Low Pressure Automated Valve

Valve contraption

Valve contraption

Some might ask me how I manage to use an indexing valve on my big system CHIFT PIST set up when my pump runs constantly. Well this might not be the best layout for using an indexing valve but I’m managed to make it work.

valve insides

valve insides

I designed a low pressure aquaponics automated valve that can still work with only about 18 inches of water column. The indexing valve in question has a gravity modified stem and with a huge flow of water with that 18 inches of water column it has been working well for about a year and a half.

flap attachment

flap attachment

valve flow

valve flow

Many people might ask me why I don’t simply use a solenoid valve. Well the answer to that is most irrigation solenoid valves require quite a large differential pressure to operate (the pressure required if supplied by gravity would have me placing the fish tank on top of the roof in order to get enough pressure to work the valve.) And I don’t know if a regular solenoid valve would keep working well with the slime from an aquaponics system.

Fancy cover

Fancy cover

original valve contraption

original valve contraption

Building your own low pressure aquaponics automated valve is possible for the DIY person with experience in plumbing and electronics.
Essentially the valve is made up of three primary parts.
1-backwater valve installed backwards
2-car door actuator to pull the valve open and closed
3-electronic controller to trigger the opening, closing and timing of the valve.

Electronics Diagram

Electronics Diagram

Timer circuit

Timer circuit

This is the original timer circuit to control the automation that a friend helped me with I have since had a better circuit made that uses a chip to control the timing rather than an RC circuit but this original timing circuit did work just fine.

very important rubberband

very important rubberband

Finally, I never quite got rid of the bounce problem and even with a spring ball latch, I still need to have the rubber band in place and it needs to be replaced every few months. That is my low pressure aquaponics automated valve. I’m rather proud of it.

7 comments to Low Pressure Automated Valve

  • Jeff G

    Oh boy, I have no confidence that I could ever pull this off 🙂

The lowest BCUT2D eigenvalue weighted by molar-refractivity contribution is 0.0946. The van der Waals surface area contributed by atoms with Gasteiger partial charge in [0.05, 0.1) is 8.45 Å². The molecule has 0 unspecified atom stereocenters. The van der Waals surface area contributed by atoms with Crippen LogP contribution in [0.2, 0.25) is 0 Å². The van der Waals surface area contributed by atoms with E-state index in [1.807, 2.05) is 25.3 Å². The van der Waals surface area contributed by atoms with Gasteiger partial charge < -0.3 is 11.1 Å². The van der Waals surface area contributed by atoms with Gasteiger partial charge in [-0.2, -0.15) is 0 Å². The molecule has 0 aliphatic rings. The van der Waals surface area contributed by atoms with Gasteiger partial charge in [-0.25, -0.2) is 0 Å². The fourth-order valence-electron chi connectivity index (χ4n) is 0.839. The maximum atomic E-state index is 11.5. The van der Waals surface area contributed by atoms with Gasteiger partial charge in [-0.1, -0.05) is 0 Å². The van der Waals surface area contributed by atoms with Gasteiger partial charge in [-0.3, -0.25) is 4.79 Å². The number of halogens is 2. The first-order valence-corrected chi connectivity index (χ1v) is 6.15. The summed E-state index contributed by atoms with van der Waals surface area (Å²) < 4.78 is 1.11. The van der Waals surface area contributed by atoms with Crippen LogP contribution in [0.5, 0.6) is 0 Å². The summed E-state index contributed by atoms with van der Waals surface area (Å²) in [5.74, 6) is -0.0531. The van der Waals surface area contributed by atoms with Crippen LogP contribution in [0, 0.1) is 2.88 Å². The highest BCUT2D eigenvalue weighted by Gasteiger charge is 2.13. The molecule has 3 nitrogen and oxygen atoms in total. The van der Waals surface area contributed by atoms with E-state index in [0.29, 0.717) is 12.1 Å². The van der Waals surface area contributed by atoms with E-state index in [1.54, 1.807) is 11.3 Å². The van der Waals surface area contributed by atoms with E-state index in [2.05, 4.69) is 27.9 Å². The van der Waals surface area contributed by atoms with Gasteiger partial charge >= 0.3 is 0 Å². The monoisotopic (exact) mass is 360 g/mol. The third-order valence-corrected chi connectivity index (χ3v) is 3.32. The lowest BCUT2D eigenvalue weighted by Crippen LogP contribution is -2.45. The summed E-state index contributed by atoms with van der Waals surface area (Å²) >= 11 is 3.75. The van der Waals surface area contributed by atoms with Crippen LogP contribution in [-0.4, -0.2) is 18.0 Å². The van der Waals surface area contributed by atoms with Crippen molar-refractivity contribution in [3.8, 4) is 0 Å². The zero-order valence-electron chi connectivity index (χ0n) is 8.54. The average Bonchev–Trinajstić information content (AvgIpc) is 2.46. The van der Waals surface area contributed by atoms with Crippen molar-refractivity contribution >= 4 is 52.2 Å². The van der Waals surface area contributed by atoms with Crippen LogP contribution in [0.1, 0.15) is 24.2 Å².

I love the idea of using an indexing valve, but like you, I wouldn’t want to resort to using failure-prone timers for my pump(s). So this valve interrupts the flow proximal to the indexing valve, correct? It would seem that the timing of this interruption would be critical if your grow beds used bell-siphons as the draining mechanism, as you wouldn’t want to interrupt the flow before the siphon had been activated. Do your beds use siphons, or does the use of the indexing valve eliminate the need for them?

    Just for an example, what is the time period that this valve is set for, and how do you change the timing of it?

    Thanks for the feedback….Jeff

  • TCLynx

    This valve is only needed because this particular system is constant height in fish tank and the water flowing from the fish tank to the valve is under gravity pressure and the pump runs constantly as it is an inline pump installed in a way that would not be good to turn the pump on and off all the time.

    So I had to develop a way to stop and start the flow of water to the indexing valve that could be automated and still work under fairly low pressure yet allow a large flow rate through it.

    This valve and it’s related electronics is actually a possible failure point and I would not use it if a simple timer would work instead. Timers don’t have to be failure prone, just don’t get the really cheap indoor mechanical timers and protect the timers from the sun or water splashing on them.

    No, I don’t use siphons on beds fed by an indexing valve. I use stand pipes with some small holes around the bottom and the effect is like timed flood and drain for each bed getting fed by the indexing valve. The important factor is is make sure the valve floods each bed long enough for them to fully flood or even longer (it is ok for the water to flow over the top of the stand pipe for a bit before the timer causes the flow to stop and switch to the next bed when it starts again.)